Unfortunately, no one should be surprised that many of our Bangladeshi colleagues find themselves stuck amidst an ongoing conflict in Libya. Unlike, say, the Philippines with its comparatively sizeable apparatus for handling economic migration, the public management of migration flows is less formal in Bangladesh. To help resolve matters, the country has now been granted loans by the World Bank's concessional lending arm the International Development Association (IDA) to fund repatriation from Libya. While nearly half are now safely home, some 36,000 or so remain in Libya:
The World Bank today approved $40 million for the Repatriation and Livelihood Restoration for Migrant Workers Project in support to the Government of Bangladesh for repatriation of its migrant workers escaping the ongoing conflict in Libya. In addition to bringing them back to their home country, the project will provide a one-time cash grant to help returning migrant workers meet immediate needs.It's a sign of the times, I guess. Development concerns are a-changing, and migration is one of the more prominent items on today's checklist.
“Migrant laborers have contributed mightily to sustained growth and development in Bangladesh. Their remittances fuel domestic investments throughout the country and boost consumption to alleviate poverty,” said Ellen Goldstein, World Bank Country Director for Bangladesh. “It is fitting that Government would support them in their time of need, and the World Bank is pleased to be able to respond to Government's request for support within just a few weeks’ time.”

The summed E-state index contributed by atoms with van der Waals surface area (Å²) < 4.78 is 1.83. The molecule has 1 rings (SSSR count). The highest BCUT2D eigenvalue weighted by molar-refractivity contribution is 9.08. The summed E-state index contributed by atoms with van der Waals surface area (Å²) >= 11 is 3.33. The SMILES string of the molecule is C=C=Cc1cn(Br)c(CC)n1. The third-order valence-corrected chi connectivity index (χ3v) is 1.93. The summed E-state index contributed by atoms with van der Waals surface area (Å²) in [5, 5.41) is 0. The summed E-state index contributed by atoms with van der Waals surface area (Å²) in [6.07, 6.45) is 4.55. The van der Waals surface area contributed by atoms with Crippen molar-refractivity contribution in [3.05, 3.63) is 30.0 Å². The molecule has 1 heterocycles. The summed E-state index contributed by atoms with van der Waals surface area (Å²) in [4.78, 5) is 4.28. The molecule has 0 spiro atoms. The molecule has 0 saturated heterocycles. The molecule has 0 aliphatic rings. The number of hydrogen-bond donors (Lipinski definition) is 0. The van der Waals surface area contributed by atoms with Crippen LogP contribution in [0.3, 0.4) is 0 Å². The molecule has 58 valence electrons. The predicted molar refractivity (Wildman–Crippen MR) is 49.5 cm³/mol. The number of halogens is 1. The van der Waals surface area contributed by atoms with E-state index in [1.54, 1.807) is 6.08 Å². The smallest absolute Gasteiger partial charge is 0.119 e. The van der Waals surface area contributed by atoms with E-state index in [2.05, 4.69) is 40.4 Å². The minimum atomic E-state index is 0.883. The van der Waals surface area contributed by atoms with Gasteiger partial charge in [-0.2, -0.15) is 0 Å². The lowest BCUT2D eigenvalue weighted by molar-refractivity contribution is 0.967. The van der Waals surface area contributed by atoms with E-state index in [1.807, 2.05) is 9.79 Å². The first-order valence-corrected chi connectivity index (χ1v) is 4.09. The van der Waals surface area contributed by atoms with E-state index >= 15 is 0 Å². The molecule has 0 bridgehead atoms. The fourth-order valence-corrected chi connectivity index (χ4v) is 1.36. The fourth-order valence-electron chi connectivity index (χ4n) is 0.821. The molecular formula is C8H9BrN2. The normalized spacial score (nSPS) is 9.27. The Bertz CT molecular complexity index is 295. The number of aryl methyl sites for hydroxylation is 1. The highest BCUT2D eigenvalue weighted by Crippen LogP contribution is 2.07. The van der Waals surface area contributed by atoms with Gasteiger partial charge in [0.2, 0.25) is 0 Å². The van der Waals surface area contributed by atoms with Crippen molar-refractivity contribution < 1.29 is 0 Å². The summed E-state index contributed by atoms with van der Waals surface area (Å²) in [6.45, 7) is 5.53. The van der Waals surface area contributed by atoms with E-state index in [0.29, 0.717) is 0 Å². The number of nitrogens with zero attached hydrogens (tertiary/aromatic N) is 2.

Libya has been a host-country for migrant workers from Bangladesh as well as from other countries in South Asia, East Asia, Sub-Saharan Africa, and other countries in the Middle East and North Africa. An estimated 70,000-80,000 Bangladeshis were working in Libya before the crisis of which about 34,000 have since returned due to the security concerns.
The project will finance part of the cost of transport of returnees and provide a one-time $775 cash grant following their return to support their immediate needs while additional donor funds will help returning workers seek available employment opportunities.
“The crisis has created a very serious situation requiring humanitarian support by the international community,” Bernice Van Bronkhorst, Project Team Leader said. “For those who have only recently migrated, this crisis has not only rendered them penniless but heavily indebted. The project is designed to help them get back on their feet. ”
The $74.1 million project is supported by a $40.0 million World Bank Credit in conjunction with a government contribution of $4.6 million and $29.5 million by donors through the International Organization for Migration (IOM), which will implement the project on behalf of the Government of Bangladesh.
The credits from the International Development Association (IDA), the World Bank’s concessionary lending arm carries a maturity of 40 years with a 10-year grace period with a 0.75 percent service fee.